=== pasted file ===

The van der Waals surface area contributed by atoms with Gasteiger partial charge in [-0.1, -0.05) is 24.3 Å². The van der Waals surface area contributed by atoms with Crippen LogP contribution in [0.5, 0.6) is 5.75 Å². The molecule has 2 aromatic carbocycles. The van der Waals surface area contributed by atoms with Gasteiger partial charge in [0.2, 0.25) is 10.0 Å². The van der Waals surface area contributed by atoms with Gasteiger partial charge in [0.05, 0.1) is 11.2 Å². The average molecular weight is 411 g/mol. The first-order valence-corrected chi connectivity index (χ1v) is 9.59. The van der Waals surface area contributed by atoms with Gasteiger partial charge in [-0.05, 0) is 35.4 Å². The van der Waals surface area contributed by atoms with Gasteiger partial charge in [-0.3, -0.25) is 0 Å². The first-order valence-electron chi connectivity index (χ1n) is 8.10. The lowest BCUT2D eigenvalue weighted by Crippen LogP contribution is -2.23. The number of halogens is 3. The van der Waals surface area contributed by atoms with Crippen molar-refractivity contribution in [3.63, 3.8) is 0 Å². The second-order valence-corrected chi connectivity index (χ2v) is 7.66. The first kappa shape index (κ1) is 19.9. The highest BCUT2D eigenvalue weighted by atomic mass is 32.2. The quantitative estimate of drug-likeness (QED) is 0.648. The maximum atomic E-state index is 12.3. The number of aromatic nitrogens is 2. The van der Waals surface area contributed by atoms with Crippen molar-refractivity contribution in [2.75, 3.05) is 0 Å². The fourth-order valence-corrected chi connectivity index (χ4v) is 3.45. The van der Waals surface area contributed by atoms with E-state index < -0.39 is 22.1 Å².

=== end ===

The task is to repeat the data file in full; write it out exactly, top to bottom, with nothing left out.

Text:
The van der Waals surface area contributed by atoms with Gasteiger partial charge in [-0.1, -0.05) is 24.3 Å². The van der Waals surface area contributed by atoms with Crippen LogP contribution in [0.5, 0.6) is 5.75 Å². The molecule has 2 aromatic carbocycles. The van der Waals surface area contributed by atoms with Gasteiger partial charge in [0.2, 0.25) is 10.0 Å². The van der Waals surface area contributed by atoms with Gasteiger partial charge in [0.05, 0.1) is 11.2 Å². The average molecular weight is 411 g/mol. The first-order valence-corrected chi connectivity index (χ1v) is 9.59. The van der Waals surface area contributed by atoms with Gasteiger partial charge in [-0.05, 0) is 35.4 Å². The van der Waals surface area contributed by atoms with Gasteiger partial charge in [-0.3, -0.25) is 0 Å². The first-order valence-electron chi connectivity index (χ1n) is 8.10. The lowest BCUT2D eigenvalue weighted by Crippen LogP contribution is -2.23. The number of halogens is 3. The van der Waals surface area contributed by atoms with Crippen molar-refractivity contribution in [3.63, 3.8) is 0 Å². The second-order valence-corrected chi connectivity index (χ2v) is 7.66. The first kappa shape index (κ1) is 19.9. The highest BCUT2D eigenvalue weighted by atomic mass is 32.2. The quantitative estimate of drug-likeness (QED) is 0.648. The maximum atomic E-state index is 12.3. The number of aromatic nitrogens is 2. The van der Waals surface area contributed by atoms with Crippen molar-refractivity contribution in [2.75, 3.05) is 0 Å². The fourth-order valence-corrected chi connectivity index (χ4v) is 3.45. The van der Waals surface area contributed by atoms with E-state index < -0.39 is 22.1 Å².